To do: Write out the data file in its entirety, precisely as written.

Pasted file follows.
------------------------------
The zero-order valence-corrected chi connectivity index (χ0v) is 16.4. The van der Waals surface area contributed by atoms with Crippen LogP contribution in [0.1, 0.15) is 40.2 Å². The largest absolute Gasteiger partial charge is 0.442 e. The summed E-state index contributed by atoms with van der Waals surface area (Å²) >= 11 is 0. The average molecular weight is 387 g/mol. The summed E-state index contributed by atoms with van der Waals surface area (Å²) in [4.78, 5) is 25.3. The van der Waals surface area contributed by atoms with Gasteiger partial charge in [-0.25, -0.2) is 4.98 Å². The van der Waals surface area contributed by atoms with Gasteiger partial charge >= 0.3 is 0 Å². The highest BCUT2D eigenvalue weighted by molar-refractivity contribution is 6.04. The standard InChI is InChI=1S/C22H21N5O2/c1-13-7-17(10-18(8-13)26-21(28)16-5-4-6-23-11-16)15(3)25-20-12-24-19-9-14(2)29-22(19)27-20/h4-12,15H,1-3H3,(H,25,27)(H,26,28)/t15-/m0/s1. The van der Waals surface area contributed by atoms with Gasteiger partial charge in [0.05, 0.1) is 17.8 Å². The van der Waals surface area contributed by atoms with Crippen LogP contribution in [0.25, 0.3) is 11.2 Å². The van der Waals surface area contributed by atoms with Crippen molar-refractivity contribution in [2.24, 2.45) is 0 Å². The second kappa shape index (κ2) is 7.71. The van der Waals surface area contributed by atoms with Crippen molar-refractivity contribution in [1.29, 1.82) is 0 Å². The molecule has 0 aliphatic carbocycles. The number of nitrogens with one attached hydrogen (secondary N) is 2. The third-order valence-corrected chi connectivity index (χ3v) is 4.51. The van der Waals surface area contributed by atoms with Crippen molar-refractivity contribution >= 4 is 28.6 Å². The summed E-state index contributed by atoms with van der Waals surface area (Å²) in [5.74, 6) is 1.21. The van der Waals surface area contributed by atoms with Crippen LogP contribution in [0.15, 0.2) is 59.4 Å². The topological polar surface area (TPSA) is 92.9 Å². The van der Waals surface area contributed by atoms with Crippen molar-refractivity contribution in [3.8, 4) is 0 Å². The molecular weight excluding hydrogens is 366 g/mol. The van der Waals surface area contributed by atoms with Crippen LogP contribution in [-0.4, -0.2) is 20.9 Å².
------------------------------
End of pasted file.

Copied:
The zero-order valence-corrected chi connectivity index (χ0v) is 16.4. The van der Waals surface area contributed by atoms with Crippen LogP contribution in [0.1, 0.15) is 40.2 Å². The largest absolute Gasteiger partial charge is 0.442 e. The summed E-state index contributed by atoms with van der Waals surface area (Å²) >= 11 is 0. The average molecular weight is 387 g/mol. The summed E-state index contributed by atoms with van der Waals surface area (Å²) in [4.78, 5) is 25.3. The van der Waals surface area contributed by atoms with Gasteiger partial charge in [-0.25, -0.2) is 4.98 Å². The van der Waals surface area contributed by atoms with Gasteiger partial charge >= 0.3 is 0 Å². The highest BCUT2D eigenvalue weighted by molar-refractivity contribution is 6.04. The standard InChI is InChI=1S/C22H21N5O2/c1-13-7-17(10-18(8-13)26-21(28)16-5-4-6-23-11-16)15(3)25-20-12-24-19-9-14(2)29-22(19)27-20/h4-12,15H,1-3H3,(H,25,27)(H,26,28)/t15-/m0/s1. The van der Waals surface area contributed by atoms with Gasteiger partial charge in [0.05, 0.1) is 17.8 Å². The van der Waals surface area contributed by atoms with Crippen LogP contribution in [0.25, 0.3) is 11.2 Å². The van der Waals surface area contributed by atoms with Crippen molar-refractivity contribution in [2.24, 2.45) is 0 Å². The second kappa shape index (κ2) is 7.71. The van der Waals surface area contributed by atoms with Crippen molar-refractivity contribution in [1.29, 1.82) is 0 Å². The molecule has 0 aliphatic carbocycles. The number of nitrogens with one attached hydrogen (secondary N) is 2. The third-order valence-corrected chi connectivity index (χ3v) is 4.51. The van der Waals surface area contributed by atoms with Crippen molar-refractivity contribution >= 4 is 28.6 Å². The summed E-state index contributed by atoms with van der Waals surface area (Å²) in [5.74, 6) is 1.21. The van der Waals surface area contributed by atoms with Crippen LogP contribution in [0.15, 0.2) is 59.4 Å². The topological polar surface area (TPSA) is 92.9 Å². The van der Waals surface area contributed by atoms with Crippen molar-refractivity contribution in [3.8, 4) is 0 Å². The molecular weight excluding hydrogens is 366 g/mol. The van der Waals surface area contributed by atoms with Crippen LogP contribution in [-0.4, -0.2) is 20.9 Å².